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PHYS707: Special Topics. C++ Lectures. Lecture 3. Summary of Today’s lecture:. Functions (call-by-referencing) Arrays Pointers More Arrays! More pointers!. But First: Namespaces. Typical program: #include< iostream > using namespace std ; int main() { [program goes here]

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Phys707 special topics

PHYS707: Special Topics

C++ Lectures

Lecture 3


Summary of today s lecture
Summary of Today’s lecture:

Functions (call-by-referencing)

Arrays

Pointers

More Arrays!

More pointers!


But first namespaces
But First: Namespaces

Typical program:

#include<iostream>

using namespace std;

int main()

{

[program goes here]

return 0;

}

The "#include<…>" just includes a library of routines, but what the heck is that "using" stuff??


A "namespace" is where definitions of names are kept. "std" is the name of a particular namespace. In there, for example, are kept the names cin and cout. If you don't want to use "using namespace std;" you can still use the names it contains, including cin and cout:

std::cout << "this is a sample output\n";

std::cin >> x; // this is a sample input

Note the syntax: namespace_name::name_in_that_namespace

(If you look on the web, you'll often see sample programs that do this instead of using the std namespace.)

Q: Why NOT use "using namespace std;"?

A: What if you want to use your own definition of cout (or some other defined name)??

Q: Can I create my own namespace?

A: Yes!! Here's an example from the text:


#include<iostream>

using namespace std; // this namespace is used "globally"

namespace savitch1

{

void greeting();

}

namespace savitch2

{

void greeting(); // note: function has same name in both namespaces!!

}

void big_greeting();

int main()

{

{

using namespace savitch2; // only valid within this "block"

greeting();

}

{

using namespace savitch1; // only valid within this "block"

greeting();

}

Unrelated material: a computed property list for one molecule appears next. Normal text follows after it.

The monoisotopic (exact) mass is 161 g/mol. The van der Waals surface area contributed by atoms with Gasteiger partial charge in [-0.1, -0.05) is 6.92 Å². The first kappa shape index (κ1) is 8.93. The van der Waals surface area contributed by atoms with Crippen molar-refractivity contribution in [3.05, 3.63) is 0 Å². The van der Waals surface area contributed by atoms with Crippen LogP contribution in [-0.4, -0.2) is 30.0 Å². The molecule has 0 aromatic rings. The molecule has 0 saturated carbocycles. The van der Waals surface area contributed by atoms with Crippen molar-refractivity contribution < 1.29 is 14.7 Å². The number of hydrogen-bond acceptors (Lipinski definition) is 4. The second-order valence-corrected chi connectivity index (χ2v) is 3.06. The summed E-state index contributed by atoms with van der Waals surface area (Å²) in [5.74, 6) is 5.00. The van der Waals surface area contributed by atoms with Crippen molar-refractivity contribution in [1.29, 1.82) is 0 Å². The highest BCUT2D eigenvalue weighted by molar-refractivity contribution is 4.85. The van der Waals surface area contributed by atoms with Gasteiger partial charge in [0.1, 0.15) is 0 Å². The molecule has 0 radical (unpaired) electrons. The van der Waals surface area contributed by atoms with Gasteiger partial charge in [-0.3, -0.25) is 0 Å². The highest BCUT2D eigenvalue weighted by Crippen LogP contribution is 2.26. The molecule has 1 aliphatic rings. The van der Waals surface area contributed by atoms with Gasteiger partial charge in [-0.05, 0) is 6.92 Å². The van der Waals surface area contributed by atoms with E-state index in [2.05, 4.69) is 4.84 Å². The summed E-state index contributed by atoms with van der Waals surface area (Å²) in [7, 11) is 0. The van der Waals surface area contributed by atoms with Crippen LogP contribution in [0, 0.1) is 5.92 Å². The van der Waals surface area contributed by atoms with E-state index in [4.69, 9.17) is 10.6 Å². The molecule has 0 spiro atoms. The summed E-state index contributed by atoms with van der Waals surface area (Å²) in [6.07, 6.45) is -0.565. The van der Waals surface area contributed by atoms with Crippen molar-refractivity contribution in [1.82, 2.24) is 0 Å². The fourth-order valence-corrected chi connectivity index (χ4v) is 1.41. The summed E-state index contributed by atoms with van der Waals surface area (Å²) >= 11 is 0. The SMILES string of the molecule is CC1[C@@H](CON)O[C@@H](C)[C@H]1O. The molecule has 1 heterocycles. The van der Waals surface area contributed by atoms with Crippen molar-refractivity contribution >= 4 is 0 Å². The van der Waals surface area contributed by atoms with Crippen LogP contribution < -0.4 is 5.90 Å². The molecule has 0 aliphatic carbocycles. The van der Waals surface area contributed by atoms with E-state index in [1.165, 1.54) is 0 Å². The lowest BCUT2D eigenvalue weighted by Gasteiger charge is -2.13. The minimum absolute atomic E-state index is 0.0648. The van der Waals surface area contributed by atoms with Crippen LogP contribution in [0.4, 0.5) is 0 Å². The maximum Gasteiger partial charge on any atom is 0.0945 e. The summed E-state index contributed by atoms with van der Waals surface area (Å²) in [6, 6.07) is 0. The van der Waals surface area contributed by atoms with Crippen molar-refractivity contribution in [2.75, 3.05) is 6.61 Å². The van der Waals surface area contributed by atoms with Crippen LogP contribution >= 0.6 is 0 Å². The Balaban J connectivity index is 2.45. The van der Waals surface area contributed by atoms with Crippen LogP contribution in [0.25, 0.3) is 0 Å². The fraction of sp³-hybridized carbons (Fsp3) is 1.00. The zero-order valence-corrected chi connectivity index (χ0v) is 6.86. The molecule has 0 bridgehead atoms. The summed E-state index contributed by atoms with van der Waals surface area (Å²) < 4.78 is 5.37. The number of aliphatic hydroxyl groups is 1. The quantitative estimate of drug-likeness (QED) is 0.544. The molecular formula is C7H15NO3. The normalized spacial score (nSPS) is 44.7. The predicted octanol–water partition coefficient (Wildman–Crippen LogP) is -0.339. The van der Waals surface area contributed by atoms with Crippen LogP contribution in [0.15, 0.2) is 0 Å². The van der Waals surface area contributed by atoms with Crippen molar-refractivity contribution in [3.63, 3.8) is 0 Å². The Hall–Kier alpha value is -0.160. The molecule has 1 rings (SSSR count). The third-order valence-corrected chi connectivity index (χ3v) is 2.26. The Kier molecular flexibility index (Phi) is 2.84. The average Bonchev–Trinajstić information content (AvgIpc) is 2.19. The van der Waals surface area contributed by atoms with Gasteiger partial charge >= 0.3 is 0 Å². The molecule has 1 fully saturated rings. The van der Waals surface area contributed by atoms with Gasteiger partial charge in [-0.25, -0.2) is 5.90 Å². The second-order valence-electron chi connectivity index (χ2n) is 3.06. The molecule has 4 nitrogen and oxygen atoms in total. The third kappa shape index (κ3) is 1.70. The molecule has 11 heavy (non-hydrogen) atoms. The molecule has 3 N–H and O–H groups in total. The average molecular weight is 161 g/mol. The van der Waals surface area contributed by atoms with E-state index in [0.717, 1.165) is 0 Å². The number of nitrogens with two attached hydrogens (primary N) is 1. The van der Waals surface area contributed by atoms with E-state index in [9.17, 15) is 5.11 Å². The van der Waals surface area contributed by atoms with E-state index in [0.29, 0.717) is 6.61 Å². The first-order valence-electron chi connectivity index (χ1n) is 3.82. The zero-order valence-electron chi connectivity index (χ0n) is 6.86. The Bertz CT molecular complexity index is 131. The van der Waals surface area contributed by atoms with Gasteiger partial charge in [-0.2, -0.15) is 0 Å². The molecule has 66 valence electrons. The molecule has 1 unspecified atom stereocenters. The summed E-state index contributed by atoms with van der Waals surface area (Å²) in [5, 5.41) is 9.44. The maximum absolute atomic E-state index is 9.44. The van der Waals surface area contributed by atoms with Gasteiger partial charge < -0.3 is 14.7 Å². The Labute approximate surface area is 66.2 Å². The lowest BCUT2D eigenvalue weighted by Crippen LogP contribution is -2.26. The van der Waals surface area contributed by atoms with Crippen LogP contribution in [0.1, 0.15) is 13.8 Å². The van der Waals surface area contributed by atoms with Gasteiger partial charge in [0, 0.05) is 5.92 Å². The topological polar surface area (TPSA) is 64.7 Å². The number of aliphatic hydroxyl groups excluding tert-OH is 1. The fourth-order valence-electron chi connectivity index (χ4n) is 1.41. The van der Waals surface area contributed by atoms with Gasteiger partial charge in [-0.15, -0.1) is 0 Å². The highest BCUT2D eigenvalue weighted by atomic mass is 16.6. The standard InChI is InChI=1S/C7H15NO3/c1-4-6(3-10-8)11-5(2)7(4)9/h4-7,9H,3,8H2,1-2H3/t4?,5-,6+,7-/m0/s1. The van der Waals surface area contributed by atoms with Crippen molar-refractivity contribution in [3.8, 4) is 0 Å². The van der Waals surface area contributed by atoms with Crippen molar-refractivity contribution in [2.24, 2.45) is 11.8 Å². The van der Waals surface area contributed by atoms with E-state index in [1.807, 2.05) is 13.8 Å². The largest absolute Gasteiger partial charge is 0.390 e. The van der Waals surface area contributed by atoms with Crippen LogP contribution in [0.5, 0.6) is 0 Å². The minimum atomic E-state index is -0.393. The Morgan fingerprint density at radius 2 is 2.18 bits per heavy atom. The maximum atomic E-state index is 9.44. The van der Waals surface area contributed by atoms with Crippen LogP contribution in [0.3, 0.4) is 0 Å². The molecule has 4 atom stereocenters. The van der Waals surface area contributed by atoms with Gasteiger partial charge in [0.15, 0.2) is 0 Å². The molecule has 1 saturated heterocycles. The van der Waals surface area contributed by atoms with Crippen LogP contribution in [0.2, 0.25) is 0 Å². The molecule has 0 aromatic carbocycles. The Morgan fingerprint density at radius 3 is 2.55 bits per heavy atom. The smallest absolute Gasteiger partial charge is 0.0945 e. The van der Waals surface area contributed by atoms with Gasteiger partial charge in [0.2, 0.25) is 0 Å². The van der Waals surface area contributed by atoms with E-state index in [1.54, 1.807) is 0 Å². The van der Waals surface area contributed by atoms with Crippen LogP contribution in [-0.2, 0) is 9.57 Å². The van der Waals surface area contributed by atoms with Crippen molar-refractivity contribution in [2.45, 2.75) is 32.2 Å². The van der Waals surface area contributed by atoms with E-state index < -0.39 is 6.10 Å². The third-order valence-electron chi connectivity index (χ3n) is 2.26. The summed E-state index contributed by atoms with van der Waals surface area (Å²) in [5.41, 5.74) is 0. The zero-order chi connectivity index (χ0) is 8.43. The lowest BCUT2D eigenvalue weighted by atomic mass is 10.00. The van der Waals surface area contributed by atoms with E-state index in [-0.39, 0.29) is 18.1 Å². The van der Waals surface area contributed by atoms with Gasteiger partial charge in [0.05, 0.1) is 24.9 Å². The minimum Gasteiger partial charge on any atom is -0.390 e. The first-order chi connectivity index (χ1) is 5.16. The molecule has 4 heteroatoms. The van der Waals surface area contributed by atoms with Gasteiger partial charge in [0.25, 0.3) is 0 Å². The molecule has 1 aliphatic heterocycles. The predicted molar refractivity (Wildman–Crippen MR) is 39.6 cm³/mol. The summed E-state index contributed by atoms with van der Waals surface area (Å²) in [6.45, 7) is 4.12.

big_greeting();

return 0;

}


namespace savitch1

{

void greeting()

{

cout << "Hello from namespace savitch1.\n";

}

}

namespace savitch2

{

void greeting()

{

cout << "Greetings from namespace savitch2.\n"

}

}

void big_greeting()

{

cout << "A Big Global Hello!\n";

}

Output when program is executed:

Greetings from namespace savitch2.

Hello from namespace savitch1.

A Big Global Hello!


Functions part 2
Functions, Part 2

Passing arguments by reference:

#include<iostream>

using namespace std;

void get_numbers (int& input1, int& input2);

// reads two integers from keyboard

int main()

{

get_numbers(first_num, second_num);

cout << first_num << " " << second_num << endl;

return 0;

}

void get_numbers(int& input1, int& input2)

{

cout << "input 2 integers\n";

cin >> input1

>> input 2;

}

Note the “&”

Note the “&”

Note: No “&”!


  • NOTE:

  • Values of input1 and input2 change!

  • Use call-by-reference when you want the value of the argument to change

  • Use call-by-reference when passing dynamic arrays or pointers*

  • Can your function modify a parameter and return a value? SURE!!

  • Can a function have some parameters call-by-position and others call-by-reference? SURE!!

  • Can a function call another function? SURE!! But the function declaration MUST precede the function use.

* But just a tad different format


Overloading functions
Overloading Functions

C++ is really smart! Can use the same name for related (but different) functions:

double avg(double n1, double n2)

{

return (n1+n2)/2.0;

}

double avg(double n1, double n2, double n3)

{

return (n1+n2+n3)/3.0;

}

#include<iostream>

using namespace std;

double avg(double n1, double n2);

// averages 2 numbers

double avg(double n1, double n2, double n3);

// averages 3 numbers

int main()

{

cout << avg(1.0,2.0) << endl;

cout << avg(1.0,2.0,3.0) << endl;

return 0;

}


Arrays
Arrays

Declaring 1-D arrays:

int score[5];

double mydata[25];

This is legal:

constintmaxdim = 5;

double data[maxdim];

This is NOT:

intmaxdim = 5;

double data[maxdim];

Using the array:

for(i = 0; i < maxdim; i++)

{

data[i] = 2*i+4;

}

Warning:

data[maxdim] = 3; // wrong!!


Arrays in functions
Arrays in Functions

double fct(double a[], intnumdim);

int main()

{

[some code]

x = fct(a, 5); // Note: no array brackets when calling the fct!

}

double fct(double z[], int dim)

{

double sum = 0;

for(int i = 0, i < dim; i++)

{

sum += z[i];

}

return sum;

}

Too bad: we have to know how big an array we need at the time we write the program 


Multi dimensional arrays
Multi-Dimensional Arrays

Correct:

int a[3][4];

double c[4][12][2];

Wrong!

int a[3,4];

double c(4,12,2);